Testimonials are a tool used everywhere to promote the benefits of a diet or another health approach, which can be incredibly motivating and inspiring, but they also have their dark side, one that is rarely discussed.
Let me start with an example. On one of my websites, I advertise my series of books grouped as “The Raw Health Starter Kit.” A long-term reader wrote me a wonderful testimonial on how my books helped her to make this diet work, which in turn has helped her health. Recently, I learned that this person died of the consequences of the disease that motivated her to change her diet in the first place. Without going into the details, let’s say that she lived for many years with this disease and was able to have a good quality of life. Changing her diet probably saved her a lot of suffering, but it didn’t save her life.
After this experience, I realized how testimonials only express a slice of life, a moment of enthusiasm, but in the end, are only anecdotal evidence. For the person considering a lifestyle change, testimonials can be a huge motivator. By seeing that other regular folks have experienced an incredible transformation, it can motivate them to make a change.
But here comes the dark side… testimonials can also be a source of discouragement, when we compare our results to those incredible transformation stories that are advertised, because often they don’t match up. Many people wonder what’s wrong with them when they don’t experience all of the benefits that are promised, and can feel worthless and like a failure. They would also love to be one of those incredible testimonials, but sadly their health problems didn’t completely vanish by changing their diet, leading to mixed feelings of shame, demoralization and maybe a desire to give up.
From my experience, here are some hidden realities of health testimonials.
1) The best testimonials are chosen.
It’s true: we choose the best testimonials. When looking for testimonials, an author will select the most dramatic, inspiring health story they’ve heard. Sometimes they contact their customers directly, asking them to share their story. Sometimes, those people will approach them directly, to thank them. An agreement will be reached to use the testimonial on a website. But in the end, only the best testimonials are published, those that promise the most and are the most inspiring.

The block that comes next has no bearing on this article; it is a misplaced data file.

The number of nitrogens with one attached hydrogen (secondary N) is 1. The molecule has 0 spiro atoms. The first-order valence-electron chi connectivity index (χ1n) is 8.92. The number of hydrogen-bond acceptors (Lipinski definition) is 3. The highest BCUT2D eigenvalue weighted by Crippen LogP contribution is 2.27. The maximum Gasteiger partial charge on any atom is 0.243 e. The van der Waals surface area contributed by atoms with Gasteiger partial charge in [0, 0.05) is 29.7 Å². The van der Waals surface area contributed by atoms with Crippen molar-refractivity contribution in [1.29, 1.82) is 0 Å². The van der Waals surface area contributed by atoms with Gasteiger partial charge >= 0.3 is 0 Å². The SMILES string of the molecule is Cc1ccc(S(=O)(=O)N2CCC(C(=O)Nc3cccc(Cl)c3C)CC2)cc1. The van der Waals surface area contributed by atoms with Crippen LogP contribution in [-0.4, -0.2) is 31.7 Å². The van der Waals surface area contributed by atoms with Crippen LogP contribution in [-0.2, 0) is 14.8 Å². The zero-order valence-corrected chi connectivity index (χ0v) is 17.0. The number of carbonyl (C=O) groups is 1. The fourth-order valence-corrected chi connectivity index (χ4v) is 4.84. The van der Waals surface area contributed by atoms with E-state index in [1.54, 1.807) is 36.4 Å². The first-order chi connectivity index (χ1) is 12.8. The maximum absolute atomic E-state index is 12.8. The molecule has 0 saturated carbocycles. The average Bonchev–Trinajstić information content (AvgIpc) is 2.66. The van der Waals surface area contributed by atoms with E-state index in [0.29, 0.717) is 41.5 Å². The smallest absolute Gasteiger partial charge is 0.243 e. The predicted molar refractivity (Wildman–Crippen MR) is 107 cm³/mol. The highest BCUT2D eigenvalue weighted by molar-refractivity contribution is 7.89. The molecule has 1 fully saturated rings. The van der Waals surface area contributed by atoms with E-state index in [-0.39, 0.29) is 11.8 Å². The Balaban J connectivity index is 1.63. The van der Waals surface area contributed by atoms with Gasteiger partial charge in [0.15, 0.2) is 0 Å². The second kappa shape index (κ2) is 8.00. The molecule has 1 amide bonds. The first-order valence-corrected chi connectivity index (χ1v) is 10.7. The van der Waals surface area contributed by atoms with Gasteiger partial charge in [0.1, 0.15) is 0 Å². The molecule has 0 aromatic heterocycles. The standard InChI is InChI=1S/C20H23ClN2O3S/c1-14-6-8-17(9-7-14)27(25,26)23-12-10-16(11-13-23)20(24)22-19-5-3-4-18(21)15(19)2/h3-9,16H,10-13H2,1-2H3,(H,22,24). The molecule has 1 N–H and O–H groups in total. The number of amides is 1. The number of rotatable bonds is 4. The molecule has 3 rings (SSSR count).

2) Testimonials are rarely updated.
As in the example I gave you, a testimonial is a moment in time. If the health situation of the person providing the testimonial changes over time, in a negative way, those updates won’t appear. Rarely will you get an update on the testimonial, as to how the person is doing after 10 or 15 years.
3) You don’t know the rest of the story.
People can tell whatever story they’d love, focusing on the positive but obscuring the negative. If a person managed to overcome their heart disease but then develops another health problem, they might not mention the latter. Should they get cancer a few years later, and undergo traditional treatments for it, like chemotherapy, that part will often be left out.
4) It’s anecdotal evidence.
Testimonials are not science. There’s no way even to prove that they are accurate, and they cannot really be used as evidence. When evaluating the benefits of a particular approach, it’s best to look at the science rather than rely on testimonials.
5) A diet change cannot cure every single disease.
Positive testimonials on how people have managed to radically improve their health through a particular diet or approach obscure the fact that many people struggle with health problems that cannot be entirely overcome with those approaches. Although diet and lifestyle can do a lot — it cannot do everything. Some health problems occur for other reasons, and we have to accept the fact that even the best diet has some limitations. In the case of cancer, this is particularly obvious. A friend of mine died of metastasized liver cancer in his forties — and he was one of the strictest persons I knew with his diet. What does that story mean regarding the link between diet and cancer? Not much, except that some people are simply unlucky — and we have to recognize it. Some people are also very lucky, and a simple diet change can help their health problems.
Other more minor health problems that can nonetheless be extremely aggravating, and can sometimes be helped with diet and lifestyle but usually not as much as we’d like, include: insomnia and other sleep problems, various bacterial and viral infections, back pain and other forms of injury, normal signs of aging (hair loss, wrinkles, etc.), depression and other debilitating mental illnesses, vision problems, hearing loss, and many more “annoyances.”
The dark side of testimonials, in the end, is that it can lead people to have unreasonable expectations for a lifestyle change that can otherwise be extremely positive and beneficial, even though it might not be a panacea.
What do you think?